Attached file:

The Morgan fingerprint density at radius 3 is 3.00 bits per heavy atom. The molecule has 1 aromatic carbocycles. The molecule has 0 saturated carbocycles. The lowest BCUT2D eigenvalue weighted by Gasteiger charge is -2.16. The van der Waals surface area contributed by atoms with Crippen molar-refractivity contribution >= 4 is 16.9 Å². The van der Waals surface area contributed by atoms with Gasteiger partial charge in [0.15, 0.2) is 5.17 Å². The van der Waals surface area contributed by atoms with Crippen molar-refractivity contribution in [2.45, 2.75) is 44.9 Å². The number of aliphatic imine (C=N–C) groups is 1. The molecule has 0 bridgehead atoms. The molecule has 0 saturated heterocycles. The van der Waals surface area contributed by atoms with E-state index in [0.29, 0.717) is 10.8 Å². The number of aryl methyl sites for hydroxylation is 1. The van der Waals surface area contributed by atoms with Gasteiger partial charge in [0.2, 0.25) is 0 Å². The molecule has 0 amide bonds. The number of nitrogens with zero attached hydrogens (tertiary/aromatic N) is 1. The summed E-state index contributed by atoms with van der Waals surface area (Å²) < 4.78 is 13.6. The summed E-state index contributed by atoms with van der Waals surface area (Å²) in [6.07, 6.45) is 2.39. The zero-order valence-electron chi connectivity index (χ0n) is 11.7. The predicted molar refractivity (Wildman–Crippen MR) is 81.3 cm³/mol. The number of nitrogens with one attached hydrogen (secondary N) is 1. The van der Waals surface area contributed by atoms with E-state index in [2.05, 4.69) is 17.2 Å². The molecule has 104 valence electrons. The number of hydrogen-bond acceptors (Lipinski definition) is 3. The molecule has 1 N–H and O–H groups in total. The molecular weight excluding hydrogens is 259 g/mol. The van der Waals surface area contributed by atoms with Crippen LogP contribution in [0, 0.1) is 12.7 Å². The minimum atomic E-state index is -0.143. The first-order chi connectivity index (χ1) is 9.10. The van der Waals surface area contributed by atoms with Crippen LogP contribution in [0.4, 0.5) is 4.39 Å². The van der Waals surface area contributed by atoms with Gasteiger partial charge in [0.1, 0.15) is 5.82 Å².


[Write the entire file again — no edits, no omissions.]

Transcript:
The Morgan fingerprint density at radius 3 is 3.00 bits per heavy atom. The molecule has 1 aromatic carbocycles. The molecule has 0 saturated carbocycles. The lowest BCUT2D eigenvalue weighted by Gasteiger charge is -2.16. The van der Waals surface area contributed by atoms with Crippen molar-refractivity contribution >= 4 is 16.9 Å². The van der Waals surface area contributed by atoms with Gasteiger partial charge in [0.15, 0.2) is 5.17 Å². The van der Waals surface area contributed by atoms with Crippen molar-refractivity contribution in [2.45, 2.75) is 44.9 Å². The number of aliphatic imine (C=N–C) groups is 1. The molecule has 0 bridgehead atoms. The molecule has 0 saturated heterocycles. The van der Waals surface area contributed by atoms with E-state index in [0.29, 0.717) is 10.8 Å². The number of aryl methyl sites for hydroxylation is 1. The van der Waals surface area contributed by atoms with Gasteiger partial charge in [0.2, 0.25) is 0 Å². The molecule has 0 amide bonds. The number of nitrogens with zero attached hydrogens (tertiary/aromatic N) is 1. The summed E-state index contributed by atoms with van der Waals surface area (Å²) < 4.78 is 13.6. The summed E-state index contributed by atoms with van der Waals surface area (Å²) in [6.07, 6.45) is 2.39. The zero-order valence-electron chi connectivity index (χ0n) is 11.7. The predicted molar refractivity (Wildman–Crippen MR) is 81.3 cm³/mol. The number of nitrogens with one attached hydrogen (secondary N) is 1. The van der Waals surface area contributed by atoms with E-state index in [2.05, 4.69) is 17.2 Å². The molecule has 104 valence electrons. The number of hydrogen-bond acceptors (Lipinski definition) is 3. The molecule has 1 N–H and O–H groups in total. The molecular weight excluding hydrogens is 259 g/mol. The van der Waals surface area contributed by atoms with Crippen LogP contribution in [0, 0.1) is 12.7 Å². The minimum atomic E-state index is -0.143. The first-order chi connectivity index (χ1) is 9.10. The van der Waals surface area contributed by atoms with Crippen LogP contribution in [0.4, 0.5) is 4.39 Å². The van der Waals surface area contributed by atoms with Gasteiger partial charge in [0.1, 0.15) is 5.82 Å².